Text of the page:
Does making the Dean’s List even matter?


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Brooke Kruger, Opinion Writer

The University of North Dakota recently sent out recognition letters to its students that made the Dean’s List. The Dean’s List compiles students from each college within the university that received a GPA of 3.5 or higher for the Fall 2020 semester. These are just the University of North Dakota’s requirements. Academic success levels vary throughout institutions. Due to the socioeconomic gap comparing university institutions, as well as the varying sizes of colleges, the benefits of making the Dean’s List are less apparent 

Graduate programs and employers are rarely interested in Dean’s Listers anymore. Although making the Dean’s List is a great personal achievement, it is not so much based on personal GPA than it is on the competitiveness of the institution’s programs and performance, and class sizes. At UND, making the Dean’s List congratulates a student on performing in the top 15% of their college. Other national universities hold their student body to much higher standards. Being a Dean’s List resident on larger campuses requires students to be among the top one to five percent of their faculty in terms of academics. Not only are the stakes raised for grading, but the number of students in competition for placement is much higher as well. Therefore, grade recognition on official transcripts is going to be perceived as much more reputable coming from more prestigious schools.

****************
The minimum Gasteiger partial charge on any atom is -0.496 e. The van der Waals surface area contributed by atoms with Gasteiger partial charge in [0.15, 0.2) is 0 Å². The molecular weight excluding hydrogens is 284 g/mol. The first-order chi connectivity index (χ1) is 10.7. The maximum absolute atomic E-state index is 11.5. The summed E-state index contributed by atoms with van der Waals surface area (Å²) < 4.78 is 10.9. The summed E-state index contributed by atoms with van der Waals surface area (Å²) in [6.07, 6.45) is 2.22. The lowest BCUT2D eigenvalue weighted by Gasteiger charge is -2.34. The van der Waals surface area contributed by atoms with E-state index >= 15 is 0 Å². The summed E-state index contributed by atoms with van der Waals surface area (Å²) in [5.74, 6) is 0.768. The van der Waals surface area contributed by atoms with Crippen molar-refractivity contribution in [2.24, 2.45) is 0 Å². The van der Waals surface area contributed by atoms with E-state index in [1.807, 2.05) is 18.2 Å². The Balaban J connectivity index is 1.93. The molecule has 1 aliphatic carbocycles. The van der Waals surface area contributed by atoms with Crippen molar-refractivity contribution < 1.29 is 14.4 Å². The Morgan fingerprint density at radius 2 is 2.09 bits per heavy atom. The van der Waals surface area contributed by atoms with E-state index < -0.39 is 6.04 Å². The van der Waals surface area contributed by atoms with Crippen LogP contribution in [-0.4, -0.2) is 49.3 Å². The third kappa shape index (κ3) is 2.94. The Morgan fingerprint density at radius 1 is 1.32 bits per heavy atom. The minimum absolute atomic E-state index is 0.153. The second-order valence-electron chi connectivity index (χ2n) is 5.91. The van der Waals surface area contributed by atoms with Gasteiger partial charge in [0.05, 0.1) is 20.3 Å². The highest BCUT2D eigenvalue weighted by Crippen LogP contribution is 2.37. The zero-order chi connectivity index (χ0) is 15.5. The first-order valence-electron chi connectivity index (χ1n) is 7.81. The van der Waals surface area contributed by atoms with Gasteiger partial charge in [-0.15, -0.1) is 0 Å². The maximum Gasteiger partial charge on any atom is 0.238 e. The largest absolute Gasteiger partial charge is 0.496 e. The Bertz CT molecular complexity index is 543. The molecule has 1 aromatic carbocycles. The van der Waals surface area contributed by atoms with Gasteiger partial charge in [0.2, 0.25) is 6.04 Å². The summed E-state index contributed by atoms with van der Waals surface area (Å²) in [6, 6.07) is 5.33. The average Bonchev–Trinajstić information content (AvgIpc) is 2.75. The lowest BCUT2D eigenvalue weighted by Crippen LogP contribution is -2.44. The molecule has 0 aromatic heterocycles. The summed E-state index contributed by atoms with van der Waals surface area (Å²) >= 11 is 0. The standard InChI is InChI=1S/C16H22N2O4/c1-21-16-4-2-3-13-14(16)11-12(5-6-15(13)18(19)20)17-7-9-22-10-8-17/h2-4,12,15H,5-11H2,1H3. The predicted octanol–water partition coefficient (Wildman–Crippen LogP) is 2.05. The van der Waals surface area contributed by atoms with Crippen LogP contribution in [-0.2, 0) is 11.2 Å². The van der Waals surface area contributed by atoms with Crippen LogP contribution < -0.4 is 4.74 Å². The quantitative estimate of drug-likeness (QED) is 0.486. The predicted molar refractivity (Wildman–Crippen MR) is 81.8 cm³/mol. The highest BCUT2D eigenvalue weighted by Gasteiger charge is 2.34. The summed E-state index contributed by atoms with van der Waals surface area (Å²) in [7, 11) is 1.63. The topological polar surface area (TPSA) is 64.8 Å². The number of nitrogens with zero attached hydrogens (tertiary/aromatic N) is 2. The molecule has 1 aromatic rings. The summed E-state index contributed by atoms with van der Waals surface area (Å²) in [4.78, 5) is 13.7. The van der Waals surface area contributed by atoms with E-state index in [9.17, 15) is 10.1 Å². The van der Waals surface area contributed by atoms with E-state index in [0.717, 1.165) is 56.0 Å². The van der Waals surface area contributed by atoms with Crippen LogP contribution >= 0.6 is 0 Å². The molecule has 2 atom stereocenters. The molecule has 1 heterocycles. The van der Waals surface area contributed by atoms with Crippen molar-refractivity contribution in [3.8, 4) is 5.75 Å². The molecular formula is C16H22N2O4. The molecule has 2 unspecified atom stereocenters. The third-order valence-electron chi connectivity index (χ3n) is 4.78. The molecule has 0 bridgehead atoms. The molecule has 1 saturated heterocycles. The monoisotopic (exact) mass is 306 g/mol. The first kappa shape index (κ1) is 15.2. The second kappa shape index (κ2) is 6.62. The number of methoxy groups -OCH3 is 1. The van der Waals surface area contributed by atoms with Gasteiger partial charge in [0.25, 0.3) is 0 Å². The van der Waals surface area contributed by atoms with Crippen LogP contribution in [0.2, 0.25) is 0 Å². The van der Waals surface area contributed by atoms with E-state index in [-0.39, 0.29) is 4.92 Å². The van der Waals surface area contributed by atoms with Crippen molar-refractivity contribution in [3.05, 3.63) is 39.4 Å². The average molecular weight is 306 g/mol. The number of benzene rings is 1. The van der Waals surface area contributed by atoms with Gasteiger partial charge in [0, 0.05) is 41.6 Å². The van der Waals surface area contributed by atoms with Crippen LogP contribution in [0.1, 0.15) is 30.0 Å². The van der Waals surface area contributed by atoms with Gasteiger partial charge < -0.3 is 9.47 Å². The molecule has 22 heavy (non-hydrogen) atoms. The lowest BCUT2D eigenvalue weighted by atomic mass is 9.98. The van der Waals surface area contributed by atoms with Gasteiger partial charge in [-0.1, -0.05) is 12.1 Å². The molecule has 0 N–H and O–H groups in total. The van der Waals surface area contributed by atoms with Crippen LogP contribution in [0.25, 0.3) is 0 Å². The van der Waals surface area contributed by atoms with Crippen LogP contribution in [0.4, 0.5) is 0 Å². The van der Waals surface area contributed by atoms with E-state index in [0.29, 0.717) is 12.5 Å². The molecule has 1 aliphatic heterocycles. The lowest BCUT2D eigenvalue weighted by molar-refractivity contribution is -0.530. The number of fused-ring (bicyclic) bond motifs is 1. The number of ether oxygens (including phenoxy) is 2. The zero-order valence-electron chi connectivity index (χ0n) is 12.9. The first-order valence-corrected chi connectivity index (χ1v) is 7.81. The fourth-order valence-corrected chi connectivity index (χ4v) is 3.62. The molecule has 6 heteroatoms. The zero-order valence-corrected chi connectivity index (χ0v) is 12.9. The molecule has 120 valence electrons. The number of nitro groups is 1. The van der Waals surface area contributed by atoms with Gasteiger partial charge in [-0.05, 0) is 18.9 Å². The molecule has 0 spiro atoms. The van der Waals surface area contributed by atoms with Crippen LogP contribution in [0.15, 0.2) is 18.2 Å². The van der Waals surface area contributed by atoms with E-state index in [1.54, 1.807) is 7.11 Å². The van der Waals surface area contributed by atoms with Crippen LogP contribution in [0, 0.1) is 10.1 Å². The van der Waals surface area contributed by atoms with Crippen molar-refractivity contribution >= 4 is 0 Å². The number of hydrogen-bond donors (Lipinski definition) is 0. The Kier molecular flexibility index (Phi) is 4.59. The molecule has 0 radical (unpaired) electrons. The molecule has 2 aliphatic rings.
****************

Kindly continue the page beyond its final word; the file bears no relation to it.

Regardless of the institution, being recognized on the Dean’s List demands incredible academic commitment and dedication. Most institutions suggest that a student’s “reward” for being on the Dean’s List is putting the achievement on their resume. However, almost all professional resume guides suggest that unless the student has been on the Dean’s List every semester, the title should not be added to a resume. Making the Dean’s List once or twice, inconsistently, is not respected enough among employers.  

For true academic recognition, universities should consider other forms of rewards for student’s dedication to their colleges. Aside from student-athletes and individuals receiving full scholarship to attend college, there is very little financial relief offered to students. Scholarship programs and availabilities are extremely competitive and never guaranteed. A more appropriate reward for Dean’s Lister’s engagement and passion is financial aid in the form of a scholarship. Students would be ecstatic to receive $500 for their course dedication, and it would make a successful incentive for departments encouraging higher gradesSeveral universities in the United States offer students the opportunity to be selected for a scholarship if they make the Dean’s List. The University of North Dakota does not, nor does it automatically grant any financial aid for academic merit.  


Brooke Kruger is a Dakota Student Opinion Writer. She can be reached at [email protected]